The most important decision you will make is at the start when you select the professional with whom you’ll co-create your financial plan. Only registered financial professionals can give formal advice. These are regulated and adhere to strict planning and advice guidelines set forth by FINRA and the SEC.

At WWM Financial, we understand that everyone is different, and no two people will have the same needs.

We help you build a unique, solid financial plan by following 6 steps of the financial planning process:

  1. Initial consultation to establish your short, medium, and long-term goals in life
  2. Work out what assets and liabilities you have
  3. Evaluate where you are today relative to your financial goals
  4. Co-develop a route map for achieving your unique goals
  5. Implement your plan
  6. Monitor and review your plan at least yearly and adjust when needed

Our success at WWM Financial has been founded on three simple maxims – professionalism, integrity, and impartiality.

We offer a high-quality bespoke service to our clients over the long term. This ethic has helped us build excellent relationships and earn loyalty from our clients and other professionals with whom we work.

The Takeaway:

Creating a financial plan is undoubtedly one of the best things you can do with your income. Once you implement your plan, attaining personal goals and financial freedom becomes a step closer.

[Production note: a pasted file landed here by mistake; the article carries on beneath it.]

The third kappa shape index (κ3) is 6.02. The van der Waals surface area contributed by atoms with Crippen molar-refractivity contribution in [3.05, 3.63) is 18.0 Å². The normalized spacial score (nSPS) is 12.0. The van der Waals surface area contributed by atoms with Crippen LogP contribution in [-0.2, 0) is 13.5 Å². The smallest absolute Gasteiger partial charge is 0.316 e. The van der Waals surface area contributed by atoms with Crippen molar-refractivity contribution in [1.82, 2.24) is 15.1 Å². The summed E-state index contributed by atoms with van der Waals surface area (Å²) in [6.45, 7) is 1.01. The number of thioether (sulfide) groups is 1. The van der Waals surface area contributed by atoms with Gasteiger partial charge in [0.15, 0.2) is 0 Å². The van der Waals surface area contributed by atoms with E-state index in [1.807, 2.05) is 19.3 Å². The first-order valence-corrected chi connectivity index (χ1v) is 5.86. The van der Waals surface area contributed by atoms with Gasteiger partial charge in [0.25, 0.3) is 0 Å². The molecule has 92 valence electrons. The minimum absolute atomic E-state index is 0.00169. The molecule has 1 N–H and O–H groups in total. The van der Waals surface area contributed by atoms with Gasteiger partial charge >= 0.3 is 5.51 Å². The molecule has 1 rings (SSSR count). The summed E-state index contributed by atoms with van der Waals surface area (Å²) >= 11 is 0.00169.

A goal without a plan is just a wish – Antoine de Saint-Exupery (French writer).

If you would like to get started with your own financial plan or have us review your current plan schedule a free consultation by clicking on the link below.

WWM Financial is an SEC Registered Investment Advisor

Decrypting the Investment Industry Puzzle

Decrypting the Investment Industry Puzzle

Decrypting the Investment Industry Puzzle

By Scott McClatchey, CFP®

Confused by all the industry jargon many financial professionals like to use? You’re not alone. Equity, fiduciary, wirehouse, robo-advisors, fixed income, and ETF’s are but a few words which may be confusing if you’re not familiar with this industry. In this article, I’ll hopefully give you a better sense what all these terms – and a few more – mean in simple, understandable language. My intent is to de-mystify the investment industry and provide a sort of “decoder ring” for consumers to use.

If you’re searching for an investment professional to manage your portfolio or need a financial planner to help with retirement planning, the financial services industry offers two very different business approaches. The “wirehouse” model consists of financial professionals who work for a large firm, typically with a national footprint, and receive support and benefits from that firm. Many wirehouses are divisions of the banking conglomerates. Sometimes these wirehouses will feature proprietary investment offerings along with cross-branded service offerings.
The other model consists of “independent” financial professionals working as independent contractors either in conjunction with a broker/dealer or a registered investment adviser (RIA). Independent financial professionals generally own their own computers and office equipment, rent office space, pay their own phone and Internet bills, place their own ads or sponsorships, and purchase wholesale account services to conduct their business. These “independents” are business owners just like locally owned restaurant owners, chiropractors, plumbers, or auto mechanics.